Skip navigation
× You have 2 more free articles available this month. Subscribe today.

Prison Failed to Meet Good Faith Standard in Denying Basic Privileges to Prisoner Placed in Protective Custody

The U.S. Seventh Circuit Court of Appeals determined that defendants failed to meet a good faith standard.

Malcome Little, an Illinois state prisoner, was victim to several sexual assaults and numerous instances of being victimized by gang members as well as more aggressive prisoners. Little requested help, and was placed into the Safekeeping program. Safekeeping is a type of protective custody for prisoners considered weak and unable to protect themselves against attacks. Once in the program, Little complained that his new classification was too restrictive. He was denied the ability to attend church and rehabilitative programs or receive medical care. Essentially, Little was subject to the same restrictions and deprivations imposed upon prisoners who committed disciplinary infractions.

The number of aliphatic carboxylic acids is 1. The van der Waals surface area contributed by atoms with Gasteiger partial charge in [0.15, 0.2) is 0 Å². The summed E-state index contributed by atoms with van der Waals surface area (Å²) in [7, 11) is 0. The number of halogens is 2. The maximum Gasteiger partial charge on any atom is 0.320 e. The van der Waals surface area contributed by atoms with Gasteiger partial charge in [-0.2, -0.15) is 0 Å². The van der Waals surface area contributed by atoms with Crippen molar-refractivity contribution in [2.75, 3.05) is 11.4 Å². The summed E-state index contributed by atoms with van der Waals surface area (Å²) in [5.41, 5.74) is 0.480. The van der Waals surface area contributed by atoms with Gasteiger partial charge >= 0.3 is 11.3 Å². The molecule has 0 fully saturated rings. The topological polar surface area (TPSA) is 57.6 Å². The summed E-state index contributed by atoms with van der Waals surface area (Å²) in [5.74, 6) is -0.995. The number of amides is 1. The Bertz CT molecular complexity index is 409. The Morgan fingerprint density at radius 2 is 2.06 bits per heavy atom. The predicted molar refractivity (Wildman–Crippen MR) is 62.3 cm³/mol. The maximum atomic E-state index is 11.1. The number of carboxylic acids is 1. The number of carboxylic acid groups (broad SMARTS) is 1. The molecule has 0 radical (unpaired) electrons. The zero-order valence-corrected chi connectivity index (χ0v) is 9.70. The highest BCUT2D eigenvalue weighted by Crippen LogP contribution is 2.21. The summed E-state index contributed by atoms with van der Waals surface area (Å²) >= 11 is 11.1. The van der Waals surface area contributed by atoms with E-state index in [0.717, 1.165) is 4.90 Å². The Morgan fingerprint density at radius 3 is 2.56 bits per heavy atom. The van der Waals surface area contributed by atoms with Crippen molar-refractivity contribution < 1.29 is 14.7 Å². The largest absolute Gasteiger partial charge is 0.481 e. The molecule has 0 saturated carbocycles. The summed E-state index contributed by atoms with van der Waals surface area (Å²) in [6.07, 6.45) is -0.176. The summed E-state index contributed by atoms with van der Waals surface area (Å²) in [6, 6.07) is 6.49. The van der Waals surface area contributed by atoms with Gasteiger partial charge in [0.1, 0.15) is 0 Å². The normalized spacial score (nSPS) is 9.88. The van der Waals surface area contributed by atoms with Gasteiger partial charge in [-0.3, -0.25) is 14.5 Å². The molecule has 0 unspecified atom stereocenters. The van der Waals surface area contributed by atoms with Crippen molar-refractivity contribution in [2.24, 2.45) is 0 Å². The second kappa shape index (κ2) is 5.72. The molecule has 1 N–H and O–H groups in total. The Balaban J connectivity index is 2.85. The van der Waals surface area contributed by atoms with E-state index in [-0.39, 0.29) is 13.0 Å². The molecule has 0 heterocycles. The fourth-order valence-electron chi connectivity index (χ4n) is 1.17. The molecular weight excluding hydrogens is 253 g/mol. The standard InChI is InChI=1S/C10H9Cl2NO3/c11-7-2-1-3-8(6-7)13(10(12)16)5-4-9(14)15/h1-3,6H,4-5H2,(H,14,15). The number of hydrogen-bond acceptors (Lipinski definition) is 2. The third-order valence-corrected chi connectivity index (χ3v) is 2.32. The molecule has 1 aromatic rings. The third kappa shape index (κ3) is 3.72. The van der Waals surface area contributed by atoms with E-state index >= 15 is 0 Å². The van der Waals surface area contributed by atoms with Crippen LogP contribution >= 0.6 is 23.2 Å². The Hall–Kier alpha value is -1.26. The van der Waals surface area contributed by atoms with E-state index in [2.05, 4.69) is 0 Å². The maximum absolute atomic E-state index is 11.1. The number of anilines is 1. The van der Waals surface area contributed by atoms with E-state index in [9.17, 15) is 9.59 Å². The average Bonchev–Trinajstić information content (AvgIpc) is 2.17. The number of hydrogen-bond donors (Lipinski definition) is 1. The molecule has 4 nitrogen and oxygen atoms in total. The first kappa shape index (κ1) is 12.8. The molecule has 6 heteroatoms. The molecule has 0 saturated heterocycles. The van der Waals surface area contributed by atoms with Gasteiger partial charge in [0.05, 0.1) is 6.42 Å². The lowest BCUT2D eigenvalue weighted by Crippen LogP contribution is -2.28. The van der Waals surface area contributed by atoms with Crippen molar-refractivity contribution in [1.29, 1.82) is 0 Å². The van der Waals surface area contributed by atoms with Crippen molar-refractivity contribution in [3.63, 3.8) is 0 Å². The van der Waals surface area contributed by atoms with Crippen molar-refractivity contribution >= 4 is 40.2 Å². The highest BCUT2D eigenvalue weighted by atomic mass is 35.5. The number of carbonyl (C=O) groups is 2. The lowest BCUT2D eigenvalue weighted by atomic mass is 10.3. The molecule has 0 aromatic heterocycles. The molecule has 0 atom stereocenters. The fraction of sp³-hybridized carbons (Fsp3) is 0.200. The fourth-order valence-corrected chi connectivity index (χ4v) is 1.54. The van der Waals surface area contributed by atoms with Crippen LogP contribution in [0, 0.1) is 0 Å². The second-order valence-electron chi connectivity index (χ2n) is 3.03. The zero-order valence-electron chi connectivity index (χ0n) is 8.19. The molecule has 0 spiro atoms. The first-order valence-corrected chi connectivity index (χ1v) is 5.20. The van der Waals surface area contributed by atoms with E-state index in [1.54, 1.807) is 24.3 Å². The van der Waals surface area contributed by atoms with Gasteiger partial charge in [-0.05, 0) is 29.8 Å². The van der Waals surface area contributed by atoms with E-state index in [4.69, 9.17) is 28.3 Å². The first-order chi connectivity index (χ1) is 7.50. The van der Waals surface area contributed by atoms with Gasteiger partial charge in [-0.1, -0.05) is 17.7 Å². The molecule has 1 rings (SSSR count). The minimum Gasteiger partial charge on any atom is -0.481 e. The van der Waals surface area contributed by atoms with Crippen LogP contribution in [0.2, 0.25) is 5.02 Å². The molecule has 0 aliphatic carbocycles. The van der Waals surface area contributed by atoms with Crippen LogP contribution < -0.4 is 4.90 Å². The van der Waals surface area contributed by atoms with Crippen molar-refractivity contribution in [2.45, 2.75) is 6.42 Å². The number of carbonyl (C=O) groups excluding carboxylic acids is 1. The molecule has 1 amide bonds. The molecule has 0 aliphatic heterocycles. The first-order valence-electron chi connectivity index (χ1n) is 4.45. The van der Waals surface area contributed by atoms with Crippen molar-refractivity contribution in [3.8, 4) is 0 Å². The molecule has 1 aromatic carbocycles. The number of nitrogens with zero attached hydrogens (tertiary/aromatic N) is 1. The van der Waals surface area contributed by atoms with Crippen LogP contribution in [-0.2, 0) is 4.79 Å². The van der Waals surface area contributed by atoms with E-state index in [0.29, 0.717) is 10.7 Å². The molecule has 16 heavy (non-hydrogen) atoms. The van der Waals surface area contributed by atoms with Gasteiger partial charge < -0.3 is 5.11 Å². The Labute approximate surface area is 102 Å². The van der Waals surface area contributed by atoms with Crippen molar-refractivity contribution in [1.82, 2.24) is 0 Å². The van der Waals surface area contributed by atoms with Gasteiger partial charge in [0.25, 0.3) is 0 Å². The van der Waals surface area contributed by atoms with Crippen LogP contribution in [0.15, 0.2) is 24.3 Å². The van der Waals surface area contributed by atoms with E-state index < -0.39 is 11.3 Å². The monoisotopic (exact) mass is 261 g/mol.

Little filed suit under 42 USC § 1983 as a class action. Little and the other member of the class action painted a picture of physical brutality and sexual assaults by their fellow prisoners. The class action was denied.

The U.S. District Court of Illinois granted defendant’s motion to dismiss because the district court found that there was nothing impermissible in denying voluntary segregates rights based on Pierson v. Ray, 87 S. Ct. 1213.

In the U.S. Seventh Circuit Court of Appeals decision, the court reversed and remanded the district court’s ruling based on Knell v. Bensinger, 522 F.2d 720, 725 (7th Cir. 1975), because under the facts alleged defendants failed to meet the objective good faith standard. See: Little v. Walker, 552, F. 2d 193 (7th Cir. 1977).

As a digital subscriber to Prison Legal News, you can access full text and downloads for this and other premium content.

Subscribe today

Already a subscriber? Login

Related legal case

Little v. Walker